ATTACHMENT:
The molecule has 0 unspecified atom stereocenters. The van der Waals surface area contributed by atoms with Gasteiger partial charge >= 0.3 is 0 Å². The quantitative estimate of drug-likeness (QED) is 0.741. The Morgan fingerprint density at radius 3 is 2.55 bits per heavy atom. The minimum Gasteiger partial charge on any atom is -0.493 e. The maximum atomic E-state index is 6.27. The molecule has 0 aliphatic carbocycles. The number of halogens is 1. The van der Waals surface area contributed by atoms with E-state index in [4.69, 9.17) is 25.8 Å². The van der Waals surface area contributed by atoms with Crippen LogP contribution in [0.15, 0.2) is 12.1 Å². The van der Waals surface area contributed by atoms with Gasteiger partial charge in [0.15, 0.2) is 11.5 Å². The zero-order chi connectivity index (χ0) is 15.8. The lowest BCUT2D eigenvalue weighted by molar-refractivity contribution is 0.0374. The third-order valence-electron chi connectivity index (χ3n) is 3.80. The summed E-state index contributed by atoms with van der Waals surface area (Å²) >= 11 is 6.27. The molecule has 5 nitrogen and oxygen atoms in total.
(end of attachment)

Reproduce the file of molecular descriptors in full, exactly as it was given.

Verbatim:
The molecule has 0 unspecified atom stereocenters. The van der Waals surface area contributed by atoms with Gasteiger partial charge >= 0.3 is 0 Å². The quantitative estimate of drug-likeness (QED) is 0.741. The Morgan fingerprint density at radius 3 is 2.55 bits per heavy atom. The minimum Gasteiger partial charge on any atom is -0.493 e. The maximum atomic E-state index is 6.27. The molecule has 0 aliphatic carbocycles. The number of halogens is 1. The van der Waals surface area contributed by atoms with E-state index in [4.69, 9.17) is 25.8 Å². The van der Waals surface area contributed by atoms with Crippen LogP contribution in [0.15, 0.2) is 12.1 Å². The van der Waals surface area contributed by atoms with Gasteiger partial charge in [0.15, 0.2) is 11.5 Å². The zero-order chi connectivity index (χ0) is 15.8. The lowest BCUT2D eigenvalue weighted by molar-refractivity contribution is 0.0374. The third-order valence-electron chi connectivity index (χ3n) is 3.80. The summed E-state index contributed by atoms with van der Waals surface area (Å²) >= 11 is 6.27. The molecule has 5 nitrogen and oxygen atoms in total.